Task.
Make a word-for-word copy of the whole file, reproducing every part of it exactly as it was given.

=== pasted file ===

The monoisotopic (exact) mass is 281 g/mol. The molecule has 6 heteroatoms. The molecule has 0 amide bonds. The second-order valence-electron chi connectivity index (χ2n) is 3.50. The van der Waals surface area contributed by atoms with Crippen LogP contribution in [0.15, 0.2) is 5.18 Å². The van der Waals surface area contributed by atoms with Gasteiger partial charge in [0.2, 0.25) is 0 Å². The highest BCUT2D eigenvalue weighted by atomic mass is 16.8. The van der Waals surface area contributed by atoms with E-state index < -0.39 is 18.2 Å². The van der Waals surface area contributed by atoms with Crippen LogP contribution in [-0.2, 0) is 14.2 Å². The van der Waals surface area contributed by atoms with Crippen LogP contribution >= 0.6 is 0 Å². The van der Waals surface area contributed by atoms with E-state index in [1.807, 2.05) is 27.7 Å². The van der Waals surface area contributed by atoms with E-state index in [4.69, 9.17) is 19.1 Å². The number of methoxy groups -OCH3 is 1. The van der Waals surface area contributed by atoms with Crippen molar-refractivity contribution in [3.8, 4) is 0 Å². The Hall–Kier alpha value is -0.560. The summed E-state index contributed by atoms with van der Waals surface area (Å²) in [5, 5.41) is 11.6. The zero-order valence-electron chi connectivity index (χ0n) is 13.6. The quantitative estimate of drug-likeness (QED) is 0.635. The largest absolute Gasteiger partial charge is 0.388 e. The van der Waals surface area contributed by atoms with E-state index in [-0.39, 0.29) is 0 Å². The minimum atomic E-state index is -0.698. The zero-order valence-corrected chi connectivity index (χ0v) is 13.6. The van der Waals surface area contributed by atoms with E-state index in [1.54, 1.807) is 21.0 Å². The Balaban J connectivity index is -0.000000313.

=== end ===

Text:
The monoisotopic (exact) mass is 281 g/mol. The molecule has 6 heteroatoms. The molecule has 0 amide bonds. The second-order valence-electron chi connectivity index (χ2n) is 3.50. The van der Waals surface area contributed by atoms with Crippen LogP contribution in [0.15, 0.2) is 5.18 Å². The van der Waals surface area contributed by atoms with Gasteiger partial charge in [0.2, 0.25) is 0 Å². The highest BCUT2D eigenvalue weighted by atomic mass is 16.8. The van der Waals surface area contributed by atoms with E-state index < -0.39 is 18.2 Å². The van der Waals surface area contributed by atoms with Crippen LogP contribution in [-0.2, 0) is 14.2 Å². The van der Waals surface area contributed by atoms with Crippen LogP contribution >= 0.6 is 0 Å². The van der Waals surface area contributed by atoms with E-state index in [1.807, 2.05) is 27.7 Å². The van der Waals surface area contributed by atoms with E-state index in [4.69, 9.17) is 19.1 Å². The number of methoxy groups -OCH3 is 1. The van der Waals surface area contributed by atoms with Crippen molar-refractivity contribution in [3.8, 4) is 0 Å². The Hall–Kier alpha value is -0.560. The summed E-state index contributed by atoms with van der Waals surface area (Å²) in [5, 5.41) is 11.6. The zero-order valence-electron chi connectivity index (χ0n) is 13.6. The quantitative estimate of drug-likeness (QED) is 0.635. The largest absolute Gasteiger partial charge is 0.388 e. The van der Waals surface area contributed by atoms with E-state index in [-0.39, 0.29) is 0 Å². The minimum atomic E-state index is -0.698. The zero-order valence-corrected chi connectivity index (χ0v) is 13.6. The van der Waals surface area contributed by atoms with E-state index in [1.54, 1.807) is 21.0 Å². The Balaban J connectivity index is -0.000000313.